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News 05.06.20 : Today’s Articles of Interest from Around the Internets

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News 05.06.20 : Today’s Articles of Interest from Around the Internets
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News 05.06.20 : Today’s Articles of Interest from Around the Internets
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News 05.06.20 : Today’s Articles of Interest from Around the Internets
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History has unfolded in waves of profound depths followed by the relief of buoyant times, only for the depths to return with unsentimental speed. The French Revolution and the Reign of Terror gave way to Paris’ jolly Incroyables and Merveilleuses, young men and women who dressed ostentatiously and had a cathartic frolic — for about four years until Napoleon took power. After World War I and the pandemic Spanish Flu, the Roaring ’20s carried Berlin, London, and New York into a new age of hilarity. But then came the global Great Depression.

The hope in U.S. cities is that Covid-19 and the economic downturn will end with another delirious release — a rash of buying by exultant consumers, a new economic boom, and a return to work. They might. Certainly, the passing of the pandemic, along with social distancing, will elicit enormous relief along with parties galore. Pent up for so long, people will rush to the shops.

Read the rest of this article at: Gen

News 05.06.20 : Today’s Articles of Interest from Around the Internets

If you ask a scientist a question about the philosophy of science, there’s a good chance the answer will feature just one or two philosophers. The name of the Austrian-born British philosopher Karl Popper (1902-94) will likely arise in the context of his principle of falsifiability, the ‘demarcation criterion’ that many scientists still use to distinguish science from non-science. A theory is considered scientific only if it makes predictions that can – in principle – be proved wrong. So astrology is not a science because its predictions are typically so vague that they can’t be falsified: they are irrefutable. This is the basis for Popper’s take on the scientific method. Scientists make a series of creative conjectures which they then attempt to refute. They make progress by refining their hypotheses in light of these refutations, and the process begins again.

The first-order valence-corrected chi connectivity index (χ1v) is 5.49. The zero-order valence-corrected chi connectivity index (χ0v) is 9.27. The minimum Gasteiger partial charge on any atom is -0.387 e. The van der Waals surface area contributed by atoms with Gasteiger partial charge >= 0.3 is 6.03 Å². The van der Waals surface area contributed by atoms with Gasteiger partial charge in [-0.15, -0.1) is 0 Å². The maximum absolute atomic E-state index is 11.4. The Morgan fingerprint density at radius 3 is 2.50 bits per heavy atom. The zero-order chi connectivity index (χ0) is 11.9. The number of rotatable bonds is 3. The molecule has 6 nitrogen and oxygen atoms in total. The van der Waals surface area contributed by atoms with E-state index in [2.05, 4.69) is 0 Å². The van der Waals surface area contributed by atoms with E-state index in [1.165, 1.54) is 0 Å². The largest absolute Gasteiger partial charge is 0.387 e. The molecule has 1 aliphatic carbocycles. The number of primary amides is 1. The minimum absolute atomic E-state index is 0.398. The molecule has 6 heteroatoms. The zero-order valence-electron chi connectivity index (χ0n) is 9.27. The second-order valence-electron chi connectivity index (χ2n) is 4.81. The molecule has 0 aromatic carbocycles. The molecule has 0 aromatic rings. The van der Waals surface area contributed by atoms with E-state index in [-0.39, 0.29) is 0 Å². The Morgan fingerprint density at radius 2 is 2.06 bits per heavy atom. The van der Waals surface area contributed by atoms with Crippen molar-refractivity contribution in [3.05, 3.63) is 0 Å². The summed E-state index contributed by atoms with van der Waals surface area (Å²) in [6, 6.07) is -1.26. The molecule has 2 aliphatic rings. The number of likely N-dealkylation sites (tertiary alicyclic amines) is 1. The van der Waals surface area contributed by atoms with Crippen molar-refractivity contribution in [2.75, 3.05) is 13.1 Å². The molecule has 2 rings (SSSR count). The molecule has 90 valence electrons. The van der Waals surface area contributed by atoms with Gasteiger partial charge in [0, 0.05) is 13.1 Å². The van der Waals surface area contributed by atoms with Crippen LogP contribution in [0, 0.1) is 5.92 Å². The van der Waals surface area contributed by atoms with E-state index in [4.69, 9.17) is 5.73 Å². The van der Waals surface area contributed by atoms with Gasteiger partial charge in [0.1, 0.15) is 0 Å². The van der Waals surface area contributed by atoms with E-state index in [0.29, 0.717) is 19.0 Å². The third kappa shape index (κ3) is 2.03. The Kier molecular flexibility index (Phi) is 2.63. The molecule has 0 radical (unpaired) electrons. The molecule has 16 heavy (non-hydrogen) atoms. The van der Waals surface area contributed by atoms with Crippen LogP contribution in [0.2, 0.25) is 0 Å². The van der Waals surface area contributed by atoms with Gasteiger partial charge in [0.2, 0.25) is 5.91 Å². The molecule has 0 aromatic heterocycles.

Meanwhile, the name of the American philosopher Thomas Kuhn (1922-96) will likely be mentioned in the context of his theory of scientific revolutions. In the normal science of every day, puzzles are solved and discoveries are made within a network of accepted foundational theories, or what Kuhn called a paradigm, which is accepted to be irrefutable. Logically, if scientists stopped what they were doing every five minutes, and sought to falsify the basis on which they make their predictions and devise and perform tests, then they wouldn’t get much done. Contrast this with revolutionary science, in which all bets are off and paradigms shift, in a process that Kuhn likened to religious conversion or political revolution. Kuhn argued that such revolutionary scientific change involves not just a change in laws, entities and their mathematical descriptions, but also in the standards by which scientists judge the adequacy of theoretical explanations.